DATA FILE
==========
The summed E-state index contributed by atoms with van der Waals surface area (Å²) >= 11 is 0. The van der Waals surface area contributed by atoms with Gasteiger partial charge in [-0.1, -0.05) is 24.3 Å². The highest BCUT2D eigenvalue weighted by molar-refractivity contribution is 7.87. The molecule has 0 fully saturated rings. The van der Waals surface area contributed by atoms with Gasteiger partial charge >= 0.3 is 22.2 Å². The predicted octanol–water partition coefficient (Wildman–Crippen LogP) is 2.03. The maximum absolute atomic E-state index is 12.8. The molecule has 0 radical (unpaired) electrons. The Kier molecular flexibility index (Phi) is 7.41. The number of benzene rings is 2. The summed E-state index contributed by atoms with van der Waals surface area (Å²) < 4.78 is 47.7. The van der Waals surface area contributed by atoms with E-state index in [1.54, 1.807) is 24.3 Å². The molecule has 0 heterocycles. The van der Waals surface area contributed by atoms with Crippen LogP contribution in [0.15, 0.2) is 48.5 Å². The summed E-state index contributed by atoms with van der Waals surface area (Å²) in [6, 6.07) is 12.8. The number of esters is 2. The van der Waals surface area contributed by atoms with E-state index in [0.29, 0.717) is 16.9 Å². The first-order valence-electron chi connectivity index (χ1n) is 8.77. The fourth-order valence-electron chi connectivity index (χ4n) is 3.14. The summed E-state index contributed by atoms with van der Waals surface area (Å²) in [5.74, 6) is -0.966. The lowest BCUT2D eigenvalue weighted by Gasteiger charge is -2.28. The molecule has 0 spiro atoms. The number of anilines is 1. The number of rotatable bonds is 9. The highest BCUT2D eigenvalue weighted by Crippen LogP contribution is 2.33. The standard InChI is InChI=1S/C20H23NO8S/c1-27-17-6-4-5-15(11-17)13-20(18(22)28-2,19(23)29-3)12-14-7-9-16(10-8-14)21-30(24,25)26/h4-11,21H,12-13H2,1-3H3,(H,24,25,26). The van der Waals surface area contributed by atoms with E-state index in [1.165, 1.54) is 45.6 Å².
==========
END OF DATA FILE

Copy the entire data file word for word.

The summed E-state index contributed by atoms with van der Waals surface area (Å²) >= 11 is 0. The van der Waals surface area contributed by atoms with Gasteiger partial charge in [-0.1, -0.05) is 24.3 Å². The highest BCUT2D eigenvalue weighted by molar-refractivity contribution is 7.87. The molecule has 0 fully saturated rings. The van der Waals surface area contributed by atoms with Gasteiger partial charge >= 0.3 is 22.2 Å². The predicted octanol–water partition coefficient (Wildman–Crippen LogP) is 2.03. The maximum absolute atomic E-state index is 12.8. The molecule has 0 radical (unpaired) electrons. The Kier molecular flexibility index (Phi) is 7.41. The number of benzene rings is 2. The summed E-state index contributed by atoms with van der Waals surface area (Å²) < 4.78 is 47.7. The van der Waals surface area contributed by atoms with E-state index in [1.54, 1.807) is 24.3 Å². The molecule has 0 heterocycles. The van der Waals surface area contributed by atoms with Crippen LogP contribution in [0.15, 0.2) is 48.5 Å². The summed E-state index contributed by atoms with van der Waals surface area (Å²) in [6, 6.07) is 12.8. The number of esters is 2. The van der Waals surface area contributed by atoms with E-state index in [0.29, 0.717) is 16.9 Å². The first-order valence-electron chi connectivity index (χ1n) is 8.77. The fourth-order valence-electron chi connectivity index (χ4n) is 3.14. The summed E-state index contributed by atoms with van der Waals surface area (Å²) in [5.74, 6) is -0.966. The lowest BCUT2D eigenvalue weighted by Gasteiger charge is -2.28. The molecule has 0 spiro atoms. The number of anilines is 1. The number of rotatable bonds is 9. The highest BCUT2D eigenvalue weighted by Crippen LogP contribution is 2.33. The standard InChI is InChI=1S/C20H23NO8S/c1-27-17-6-4-5-15(11-17)13-20(18(22)28-2,19(23)29-3)12-14-7-9-16(10-8-14)21-30(24,25)26/h4-11,21H,12-13H2,1-3H3,(H,24,25,26). The van der Waals surface area contributed by atoms with E-state index in [1.165, 1.54) is 45.6 Å².